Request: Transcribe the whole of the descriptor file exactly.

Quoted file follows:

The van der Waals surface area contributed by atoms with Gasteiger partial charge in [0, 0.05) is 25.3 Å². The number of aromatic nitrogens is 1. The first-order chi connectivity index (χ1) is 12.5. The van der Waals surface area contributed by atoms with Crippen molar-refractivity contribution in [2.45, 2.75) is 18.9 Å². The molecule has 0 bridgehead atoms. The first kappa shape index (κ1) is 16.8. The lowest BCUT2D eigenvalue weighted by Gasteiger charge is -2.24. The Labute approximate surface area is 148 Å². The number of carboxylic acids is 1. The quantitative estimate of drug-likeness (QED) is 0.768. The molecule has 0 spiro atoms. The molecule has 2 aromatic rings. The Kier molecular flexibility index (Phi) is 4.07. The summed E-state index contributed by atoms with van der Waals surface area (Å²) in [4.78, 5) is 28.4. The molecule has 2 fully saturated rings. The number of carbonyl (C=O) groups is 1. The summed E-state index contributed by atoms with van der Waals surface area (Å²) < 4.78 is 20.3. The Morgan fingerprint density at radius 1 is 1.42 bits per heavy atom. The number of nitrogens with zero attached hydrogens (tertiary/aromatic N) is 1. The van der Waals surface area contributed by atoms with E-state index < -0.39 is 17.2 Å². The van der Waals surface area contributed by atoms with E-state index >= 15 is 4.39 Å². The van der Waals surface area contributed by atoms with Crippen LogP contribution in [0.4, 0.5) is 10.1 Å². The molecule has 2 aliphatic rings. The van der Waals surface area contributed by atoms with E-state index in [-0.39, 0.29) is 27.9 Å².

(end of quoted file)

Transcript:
The van der Waals surface area contributed by atoms with Gasteiger partial charge in [0, 0.05) is 25.3 Å². The number of aromatic nitrogens is 1. The first-order chi connectivity index (χ1) is 12.5. The van der Waals surface area contributed by atoms with Crippen molar-refractivity contribution in [2.45, 2.75) is 18.9 Å². The molecule has 0 bridgehead atoms. The first kappa shape index (κ1) is 16.8. The lowest BCUT2D eigenvalue weighted by Gasteiger charge is -2.24. The Labute approximate surface area is 148 Å². The number of carboxylic acids is 1. The quantitative estimate of drug-likeness (QED) is 0.768. The molecule has 0 spiro atoms. The molecule has 2 aromatic rings. The Kier molecular flexibility index (Phi) is 4.07. The summed E-state index contributed by atoms with van der Waals surface area (Å²) in [4.78, 5) is 28.4. The molecule has 2 fully saturated rings. The number of carbonyl (C=O) groups is 1. The summed E-state index contributed by atoms with van der Waals surface area (Å²) < 4.78 is 20.3. The Morgan fingerprint density at radius 1 is 1.42 bits per heavy atom. The number of nitrogens with zero attached hydrogens (tertiary/aromatic N) is 1. The van der Waals surface area contributed by atoms with E-state index < -0.39 is 17.2 Å². The van der Waals surface area contributed by atoms with E-state index >= 15 is 4.39 Å². The van der Waals surface area contributed by atoms with Crippen LogP contribution in [0.4, 0.5) is 10.1 Å². The molecule has 2 aliphatic rings. The van der Waals surface area contributed by atoms with E-state index in [-0.39, 0.29) is 27.9 Å².